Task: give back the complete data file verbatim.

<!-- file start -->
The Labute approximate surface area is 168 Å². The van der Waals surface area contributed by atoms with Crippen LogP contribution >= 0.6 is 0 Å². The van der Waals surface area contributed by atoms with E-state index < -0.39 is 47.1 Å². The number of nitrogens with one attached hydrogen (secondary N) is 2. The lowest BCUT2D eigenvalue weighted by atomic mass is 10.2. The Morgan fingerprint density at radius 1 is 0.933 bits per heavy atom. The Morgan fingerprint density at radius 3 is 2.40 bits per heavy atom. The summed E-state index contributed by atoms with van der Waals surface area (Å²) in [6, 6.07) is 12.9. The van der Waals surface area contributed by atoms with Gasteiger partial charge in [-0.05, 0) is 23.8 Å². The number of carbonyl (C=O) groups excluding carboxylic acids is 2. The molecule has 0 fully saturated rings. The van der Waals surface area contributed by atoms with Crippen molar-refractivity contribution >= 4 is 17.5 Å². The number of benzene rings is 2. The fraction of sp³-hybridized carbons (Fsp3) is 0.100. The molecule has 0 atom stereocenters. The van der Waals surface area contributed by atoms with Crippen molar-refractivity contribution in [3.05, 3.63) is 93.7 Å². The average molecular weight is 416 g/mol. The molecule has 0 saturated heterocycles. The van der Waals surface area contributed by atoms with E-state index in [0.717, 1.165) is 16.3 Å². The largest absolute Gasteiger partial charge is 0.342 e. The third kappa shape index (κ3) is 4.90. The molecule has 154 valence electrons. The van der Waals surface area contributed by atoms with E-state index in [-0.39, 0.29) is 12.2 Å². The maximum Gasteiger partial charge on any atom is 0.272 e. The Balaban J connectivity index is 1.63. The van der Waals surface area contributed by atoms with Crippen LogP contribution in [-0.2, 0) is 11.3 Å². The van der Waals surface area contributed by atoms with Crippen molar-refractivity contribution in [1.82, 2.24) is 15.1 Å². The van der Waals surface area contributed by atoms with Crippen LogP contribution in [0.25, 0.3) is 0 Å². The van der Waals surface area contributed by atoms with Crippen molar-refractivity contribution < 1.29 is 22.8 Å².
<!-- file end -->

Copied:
The Labute approximate surface area is 168 Å². The van der Waals surface area contributed by atoms with Crippen LogP contribution >= 0.6 is 0 Å². The van der Waals surface area contributed by atoms with E-state index < -0.39 is 47.1 Å². The number of nitrogens with one attached hydrogen (secondary N) is 2. The lowest BCUT2D eigenvalue weighted by atomic mass is 10.2. The Morgan fingerprint density at radius 1 is 0.933 bits per heavy atom. The Morgan fingerprint density at radius 3 is 2.40 bits per heavy atom. The summed E-state index contributed by atoms with van der Waals surface area (Å²) in [6, 6.07) is 12.9. The van der Waals surface area contributed by atoms with Gasteiger partial charge in [-0.05, 0) is 23.8 Å². The number of carbonyl (C=O) groups excluding carboxylic acids is 2. The molecule has 0 fully saturated rings. The van der Waals surface area contributed by atoms with Crippen molar-refractivity contribution >= 4 is 17.5 Å². The number of benzene rings is 2. The fraction of sp³-hybridized carbons (Fsp3) is 0.100. The molecule has 0 atom stereocenters. The van der Waals surface area contributed by atoms with Crippen molar-refractivity contribution in [3.05, 3.63) is 93.7 Å². The average molecular weight is 416 g/mol. The molecule has 0 saturated heterocycles. The van der Waals surface area contributed by atoms with E-state index in [0.717, 1.165) is 16.3 Å². The largest absolute Gasteiger partial charge is 0.342 e. The third kappa shape index (κ3) is 4.90. The molecule has 154 valence electrons. The van der Waals surface area contributed by atoms with E-state index in [-0.39, 0.29) is 12.2 Å². The maximum Gasteiger partial charge on any atom is 0.272 e. The Balaban J connectivity index is 1.63. The van der Waals surface area contributed by atoms with Crippen LogP contribution in [-0.2, 0) is 11.3 Å². The van der Waals surface area contributed by atoms with Crippen molar-refractivity contribution in [1.82, 2.24) is 15.1 Å². The van der Waals surface area contributed by atoms with Crippen LogP contribution in [0.25, 0.3) is 0 Å². The van der Waals surface area contributed by atoms with Crippen molar-refractivity contribution < 1.29 is 22.8 Å².